In terms of other categories of residential permits issued for September-November this year, there were two home additions, one storage shed, three decks/porches, two basements finished, three re-roofing jobs and one pool house.

Similar permits during the same three-month period in 2007 showed two home additions, two new garages, three storage sheds, one deck/porch, one retaining wall and two finished basements.

Fayetteville Building Inspector Tony Haponski said, including himself, the city has two full-time inspectors and a shared part-time staff.

Though commercial permits have not seen the same dramatic slowdown as residential permits, Haponski said the downturn in residential permits has provided time for other issues, such as more code enforcement work and scanning commercial construction plans. With two full-time staff, the department has always been understaffed, he said.

Haponski said inspectors also do some stormwater maintenance inspections, erosion control for subdivisions not yet completed and proactive code enforcement inspections relating to quality of life issues such as monitoring graffiti.


by Ben Nelms

Permits for residential construction are down significantly in Tyrone in the past few months when compared to the same period in 2007.

What is widely considered a downturn in new home starts is beginning to look like almost a dead stop.

In Tyrone, Zoning and Development Coordinator Dina Rimi said the town from September through November this year issued two permits for new home construction, compared to seven permits issued for the same period in 2007.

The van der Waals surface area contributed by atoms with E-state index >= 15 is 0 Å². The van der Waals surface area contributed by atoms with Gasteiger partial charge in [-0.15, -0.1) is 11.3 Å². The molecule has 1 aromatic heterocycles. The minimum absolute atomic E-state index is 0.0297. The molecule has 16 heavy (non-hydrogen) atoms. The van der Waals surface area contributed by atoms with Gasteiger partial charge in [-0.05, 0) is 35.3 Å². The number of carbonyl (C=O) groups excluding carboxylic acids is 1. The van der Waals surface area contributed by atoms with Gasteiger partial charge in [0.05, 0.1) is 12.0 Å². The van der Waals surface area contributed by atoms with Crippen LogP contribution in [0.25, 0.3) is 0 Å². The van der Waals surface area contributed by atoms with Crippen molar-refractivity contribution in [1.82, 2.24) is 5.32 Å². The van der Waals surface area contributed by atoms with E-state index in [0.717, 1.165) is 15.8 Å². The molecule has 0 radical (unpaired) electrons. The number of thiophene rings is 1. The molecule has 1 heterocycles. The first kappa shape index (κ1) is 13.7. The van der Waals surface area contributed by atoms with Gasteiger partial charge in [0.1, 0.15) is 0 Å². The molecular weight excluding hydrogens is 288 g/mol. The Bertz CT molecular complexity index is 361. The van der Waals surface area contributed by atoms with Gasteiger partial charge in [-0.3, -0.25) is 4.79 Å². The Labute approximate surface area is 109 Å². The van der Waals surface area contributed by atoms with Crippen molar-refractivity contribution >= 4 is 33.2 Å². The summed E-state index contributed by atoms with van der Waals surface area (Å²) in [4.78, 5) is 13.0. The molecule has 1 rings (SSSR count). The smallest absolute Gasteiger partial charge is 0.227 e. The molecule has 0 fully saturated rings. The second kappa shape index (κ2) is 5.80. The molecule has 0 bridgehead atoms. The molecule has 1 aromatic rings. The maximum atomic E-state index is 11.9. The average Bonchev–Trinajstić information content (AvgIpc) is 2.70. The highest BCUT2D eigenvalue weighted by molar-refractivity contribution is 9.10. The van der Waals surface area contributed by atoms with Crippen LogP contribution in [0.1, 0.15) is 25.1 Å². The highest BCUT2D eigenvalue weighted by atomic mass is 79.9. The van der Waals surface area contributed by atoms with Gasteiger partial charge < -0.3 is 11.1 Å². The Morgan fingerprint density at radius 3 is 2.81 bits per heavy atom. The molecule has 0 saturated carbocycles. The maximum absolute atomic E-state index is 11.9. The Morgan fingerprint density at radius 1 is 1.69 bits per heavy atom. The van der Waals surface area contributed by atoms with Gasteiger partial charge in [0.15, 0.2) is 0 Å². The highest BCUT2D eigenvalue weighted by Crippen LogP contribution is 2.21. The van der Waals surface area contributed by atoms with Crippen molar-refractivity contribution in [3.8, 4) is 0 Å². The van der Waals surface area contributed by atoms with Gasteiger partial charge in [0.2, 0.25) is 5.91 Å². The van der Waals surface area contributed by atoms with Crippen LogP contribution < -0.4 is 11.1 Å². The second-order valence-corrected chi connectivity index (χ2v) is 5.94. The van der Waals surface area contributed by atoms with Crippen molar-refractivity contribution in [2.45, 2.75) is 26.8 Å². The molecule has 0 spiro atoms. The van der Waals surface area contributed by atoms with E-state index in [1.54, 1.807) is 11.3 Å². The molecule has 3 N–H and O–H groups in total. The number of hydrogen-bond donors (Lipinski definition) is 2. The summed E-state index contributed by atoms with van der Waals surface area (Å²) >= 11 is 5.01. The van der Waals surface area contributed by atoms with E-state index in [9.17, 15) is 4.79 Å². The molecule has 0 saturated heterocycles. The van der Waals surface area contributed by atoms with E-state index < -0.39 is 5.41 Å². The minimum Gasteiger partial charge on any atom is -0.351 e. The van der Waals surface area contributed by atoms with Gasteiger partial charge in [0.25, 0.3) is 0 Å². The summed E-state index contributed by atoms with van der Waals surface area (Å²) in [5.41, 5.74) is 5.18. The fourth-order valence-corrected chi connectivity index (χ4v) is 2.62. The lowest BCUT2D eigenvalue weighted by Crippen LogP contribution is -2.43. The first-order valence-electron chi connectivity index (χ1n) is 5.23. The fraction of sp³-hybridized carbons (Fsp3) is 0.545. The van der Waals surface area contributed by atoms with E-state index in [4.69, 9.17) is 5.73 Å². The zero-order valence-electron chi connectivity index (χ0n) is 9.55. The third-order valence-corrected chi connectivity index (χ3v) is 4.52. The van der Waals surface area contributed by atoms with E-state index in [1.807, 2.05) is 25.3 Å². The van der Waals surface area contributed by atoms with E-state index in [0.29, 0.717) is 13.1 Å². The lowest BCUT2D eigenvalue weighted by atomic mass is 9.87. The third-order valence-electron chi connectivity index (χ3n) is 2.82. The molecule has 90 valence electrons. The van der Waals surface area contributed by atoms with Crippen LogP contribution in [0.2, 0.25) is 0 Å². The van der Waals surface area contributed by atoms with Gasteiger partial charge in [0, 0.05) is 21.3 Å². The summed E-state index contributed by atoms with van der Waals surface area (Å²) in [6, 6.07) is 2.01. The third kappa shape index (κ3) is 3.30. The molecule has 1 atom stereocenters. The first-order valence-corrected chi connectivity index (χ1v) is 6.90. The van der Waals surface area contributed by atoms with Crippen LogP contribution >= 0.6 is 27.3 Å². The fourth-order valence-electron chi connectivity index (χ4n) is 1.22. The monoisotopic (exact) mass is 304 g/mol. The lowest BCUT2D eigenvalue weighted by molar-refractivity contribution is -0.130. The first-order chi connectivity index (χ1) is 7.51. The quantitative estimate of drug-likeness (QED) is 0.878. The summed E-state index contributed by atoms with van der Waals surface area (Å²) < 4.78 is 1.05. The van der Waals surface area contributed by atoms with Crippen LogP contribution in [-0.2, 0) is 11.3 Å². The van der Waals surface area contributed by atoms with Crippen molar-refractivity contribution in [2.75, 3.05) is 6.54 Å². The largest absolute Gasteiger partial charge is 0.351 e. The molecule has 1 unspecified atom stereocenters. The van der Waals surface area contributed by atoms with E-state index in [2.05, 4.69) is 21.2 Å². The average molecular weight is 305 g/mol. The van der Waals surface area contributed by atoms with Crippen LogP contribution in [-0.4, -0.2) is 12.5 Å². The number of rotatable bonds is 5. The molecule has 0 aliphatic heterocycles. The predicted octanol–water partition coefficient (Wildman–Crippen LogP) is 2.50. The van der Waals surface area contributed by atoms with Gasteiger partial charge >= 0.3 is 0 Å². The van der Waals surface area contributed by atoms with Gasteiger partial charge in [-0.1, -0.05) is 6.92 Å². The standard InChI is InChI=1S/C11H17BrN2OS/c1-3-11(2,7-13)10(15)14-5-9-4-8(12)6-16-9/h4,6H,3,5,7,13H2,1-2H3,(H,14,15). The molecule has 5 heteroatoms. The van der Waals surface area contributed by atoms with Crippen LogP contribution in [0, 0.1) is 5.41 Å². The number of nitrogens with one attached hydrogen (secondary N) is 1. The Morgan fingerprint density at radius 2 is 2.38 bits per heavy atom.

During the period of January-November this year permits were issued for 17 homes.

For the same period last year, Tyrone issued 41 permits for new houses.

And during September-November of this year the town also issued two permits for swimming pools, two for decks, one to finish a basement and one to construct a shed.

Rimi said Tyrone subcontracts inspection work, which it pays by the job.

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Submitted by PTC Avenger on Wed, 12/31/2008 - 12:29pm.

This is great news. Overbuilding was a legitimate problem here, and though this recession is painful for the economy and for families, it will allow us to return to a more sustainable building strategy.

Same goes for commercial development. I for one am tired of seeing empty strip malls everywhere. It's about time these developer types came back down to earth.

Submitted by Split Decision on Wed, 12/31/2008 - 3:04pm.

I totally agree with you, although I'm very irritated the developers have already clear-cut hundreds of acres in anticipation of slapping up more strip malls, now they leave those areas butchered and battered looking, with nary a tree left.

ATTENTION DEVELOPERS: old growth trees are an asset!!! Planting all the Crepe Myrtles and Bradford Pear trees around new construction is ugly, the Crepe Myrtles need annual trimming and those stinky Bradford Pears are extremely brittle in the least bit of weather.